Monday, June 14, 2010

The Journey of 1000 Miles

I must have been 18 when I first romanced the idea of travelling and exploring. Not the boys-weekend variety or the family vacation travel. I toyed with the idea of buying a motorbike and riding across the country taking pictures and writing poetry. I'd written poetry since I was 15 and had this dream of pinning my words to trees along my route. Maybe it was all those French movies I grew up watching. Either way, I stopped writing poetry and very soon thereafter I forgot about my dream of biking across the land and littering tree's with my babble.

Then I stumbled upon a book today.
A book bursting at the seams with the innocence of a child's fantasies.
A book abundant with colours and sounds and sights and smells, all written in black.
A book depicting the exuberance of youth hastily scribbled to form a rhyme.
I had found my old and dusty poetry book dating back about 20 years! Reading through it reminded me just how much I had changed, and how much I had remained the same. I always loved words, and the powers they wield.
Reading through my book took me on a fantastic journey through some of the most amazing moments and memories of my life.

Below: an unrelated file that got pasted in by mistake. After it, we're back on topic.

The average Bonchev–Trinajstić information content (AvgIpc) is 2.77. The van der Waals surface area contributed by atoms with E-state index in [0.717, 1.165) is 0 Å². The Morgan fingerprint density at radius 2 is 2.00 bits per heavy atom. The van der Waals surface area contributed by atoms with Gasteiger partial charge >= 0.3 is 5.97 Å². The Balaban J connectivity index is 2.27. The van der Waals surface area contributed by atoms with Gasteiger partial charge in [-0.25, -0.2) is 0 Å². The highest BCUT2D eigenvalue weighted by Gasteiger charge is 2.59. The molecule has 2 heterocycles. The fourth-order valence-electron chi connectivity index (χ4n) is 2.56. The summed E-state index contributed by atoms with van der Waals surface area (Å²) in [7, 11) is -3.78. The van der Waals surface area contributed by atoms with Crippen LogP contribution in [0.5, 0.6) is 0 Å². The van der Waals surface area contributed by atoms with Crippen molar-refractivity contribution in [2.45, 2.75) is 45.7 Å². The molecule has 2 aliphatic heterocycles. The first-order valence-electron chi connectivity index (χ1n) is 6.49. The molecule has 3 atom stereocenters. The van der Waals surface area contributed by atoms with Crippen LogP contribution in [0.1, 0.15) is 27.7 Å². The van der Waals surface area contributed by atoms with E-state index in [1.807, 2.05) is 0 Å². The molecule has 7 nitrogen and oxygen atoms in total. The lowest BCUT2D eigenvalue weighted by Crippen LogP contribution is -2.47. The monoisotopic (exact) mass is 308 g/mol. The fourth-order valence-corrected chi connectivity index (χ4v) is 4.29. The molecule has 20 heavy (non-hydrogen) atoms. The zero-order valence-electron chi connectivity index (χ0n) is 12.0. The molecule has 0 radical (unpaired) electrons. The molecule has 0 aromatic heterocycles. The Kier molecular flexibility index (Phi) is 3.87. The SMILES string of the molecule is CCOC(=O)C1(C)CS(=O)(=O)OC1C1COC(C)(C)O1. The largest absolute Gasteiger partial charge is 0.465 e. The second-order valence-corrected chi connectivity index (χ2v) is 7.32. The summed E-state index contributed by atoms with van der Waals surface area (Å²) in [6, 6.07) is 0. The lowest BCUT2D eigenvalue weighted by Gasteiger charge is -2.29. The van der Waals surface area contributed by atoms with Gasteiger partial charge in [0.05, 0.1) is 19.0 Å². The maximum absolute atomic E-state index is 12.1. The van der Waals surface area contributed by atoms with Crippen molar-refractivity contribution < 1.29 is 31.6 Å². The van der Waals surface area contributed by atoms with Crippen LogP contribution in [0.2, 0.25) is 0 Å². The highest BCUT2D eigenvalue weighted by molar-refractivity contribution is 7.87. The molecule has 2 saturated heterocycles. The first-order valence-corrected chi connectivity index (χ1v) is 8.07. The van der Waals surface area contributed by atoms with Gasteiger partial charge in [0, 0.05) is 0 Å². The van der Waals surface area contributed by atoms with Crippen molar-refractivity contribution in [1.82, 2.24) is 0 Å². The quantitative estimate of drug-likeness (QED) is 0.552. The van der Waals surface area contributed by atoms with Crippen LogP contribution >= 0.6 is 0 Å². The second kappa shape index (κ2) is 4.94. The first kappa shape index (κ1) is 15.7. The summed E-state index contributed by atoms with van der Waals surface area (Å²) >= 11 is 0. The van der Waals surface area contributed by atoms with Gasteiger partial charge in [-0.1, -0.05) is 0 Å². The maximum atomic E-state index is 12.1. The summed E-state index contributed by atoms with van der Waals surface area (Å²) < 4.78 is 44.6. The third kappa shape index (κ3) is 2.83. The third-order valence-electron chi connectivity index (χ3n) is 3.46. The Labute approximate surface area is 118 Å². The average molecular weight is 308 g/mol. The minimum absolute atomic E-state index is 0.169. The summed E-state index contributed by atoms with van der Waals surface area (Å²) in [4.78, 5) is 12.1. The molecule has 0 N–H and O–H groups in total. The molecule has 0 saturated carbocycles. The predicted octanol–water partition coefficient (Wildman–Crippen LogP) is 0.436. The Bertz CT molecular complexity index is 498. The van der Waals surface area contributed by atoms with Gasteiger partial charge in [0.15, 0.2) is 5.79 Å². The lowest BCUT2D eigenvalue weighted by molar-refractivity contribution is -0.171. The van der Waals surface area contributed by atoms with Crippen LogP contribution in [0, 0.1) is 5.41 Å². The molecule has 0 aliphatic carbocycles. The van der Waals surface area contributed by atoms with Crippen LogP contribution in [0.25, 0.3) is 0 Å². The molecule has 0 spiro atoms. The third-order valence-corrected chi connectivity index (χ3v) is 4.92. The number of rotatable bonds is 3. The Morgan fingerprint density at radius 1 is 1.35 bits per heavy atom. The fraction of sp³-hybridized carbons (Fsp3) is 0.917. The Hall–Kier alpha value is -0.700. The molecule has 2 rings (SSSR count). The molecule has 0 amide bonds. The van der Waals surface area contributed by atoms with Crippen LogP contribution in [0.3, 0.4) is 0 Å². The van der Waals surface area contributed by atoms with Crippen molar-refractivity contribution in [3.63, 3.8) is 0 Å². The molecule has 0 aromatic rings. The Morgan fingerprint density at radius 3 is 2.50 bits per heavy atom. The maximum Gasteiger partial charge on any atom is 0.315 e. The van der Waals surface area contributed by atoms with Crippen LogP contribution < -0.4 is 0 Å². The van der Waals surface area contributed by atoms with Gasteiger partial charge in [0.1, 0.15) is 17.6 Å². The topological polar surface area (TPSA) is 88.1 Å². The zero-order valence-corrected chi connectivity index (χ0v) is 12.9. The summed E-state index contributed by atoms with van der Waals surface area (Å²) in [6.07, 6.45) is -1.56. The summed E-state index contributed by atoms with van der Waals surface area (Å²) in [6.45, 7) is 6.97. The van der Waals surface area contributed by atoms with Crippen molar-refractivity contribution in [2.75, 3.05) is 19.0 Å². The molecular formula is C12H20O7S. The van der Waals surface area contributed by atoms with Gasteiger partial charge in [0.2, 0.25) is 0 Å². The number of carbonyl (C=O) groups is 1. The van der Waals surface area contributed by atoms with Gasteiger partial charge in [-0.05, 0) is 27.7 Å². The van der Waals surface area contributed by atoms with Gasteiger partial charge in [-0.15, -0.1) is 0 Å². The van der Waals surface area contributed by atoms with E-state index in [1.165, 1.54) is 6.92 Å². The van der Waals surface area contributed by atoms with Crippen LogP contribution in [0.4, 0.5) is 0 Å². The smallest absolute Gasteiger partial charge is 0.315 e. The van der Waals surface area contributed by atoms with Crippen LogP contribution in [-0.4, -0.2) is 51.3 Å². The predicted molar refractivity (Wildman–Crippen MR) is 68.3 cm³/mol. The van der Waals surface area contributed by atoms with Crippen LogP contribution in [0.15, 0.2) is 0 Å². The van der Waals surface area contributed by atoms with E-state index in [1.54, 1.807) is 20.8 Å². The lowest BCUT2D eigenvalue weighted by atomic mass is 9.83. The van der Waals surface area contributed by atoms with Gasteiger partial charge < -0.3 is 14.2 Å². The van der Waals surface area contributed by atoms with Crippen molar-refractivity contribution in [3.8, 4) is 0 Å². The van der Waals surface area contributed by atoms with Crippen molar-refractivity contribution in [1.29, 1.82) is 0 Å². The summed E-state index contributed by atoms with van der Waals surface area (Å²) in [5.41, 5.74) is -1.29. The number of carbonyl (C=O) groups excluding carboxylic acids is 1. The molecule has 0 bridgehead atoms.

It took me on road trips with awesome friends, and horseback rides through the relationship landscape, and boat trips with the folks, and all this while basking in the afternoon sun in the comfort of my armchair.

It reminded me of the day I wrote an essay for school titled "Grey Matters". I think I was about 14 at the time. The essay was about multiracial couples, and the possibility of a society filled with "Grey kids" if whites and blacks had children. This was before apartheid was abolished, and before we as a society were exposed to mixed-marriages. I remember fondly my classmates having a debate over what the world would be like when the day arrived. The innocence of youth. Played back so vividly to me in a magical afternoon of memories.

It reminded me of my first "Love Letter" to a girl I fancied so much, I once promised her i'd become a carpenter just so I could work for her dad, also a carpenter, which would mean we'd be together forever! Again, the innocence of youth.

It also reminded me of my first "Break Up Letter". Not to the same girl thankfully.
Who would think that the infamous phrase "Its not you, its me" would define men and their relationships from their early teens?!

So I finally put my poetry book down when the sun set and the chill began to set in.
I wondered as I closed the last page, whether I had also closed a chapter on my life I would only ever visit in my dreams.
I'd like to think that some day I could still buy that motorbike, and do that road trip, and write my poetry, and pin them to those trees.
But the reality is probably a much less romantic picture...... or is it?

"I bring you with reverent hands, the books of my numberless dreams."
W.B Yeats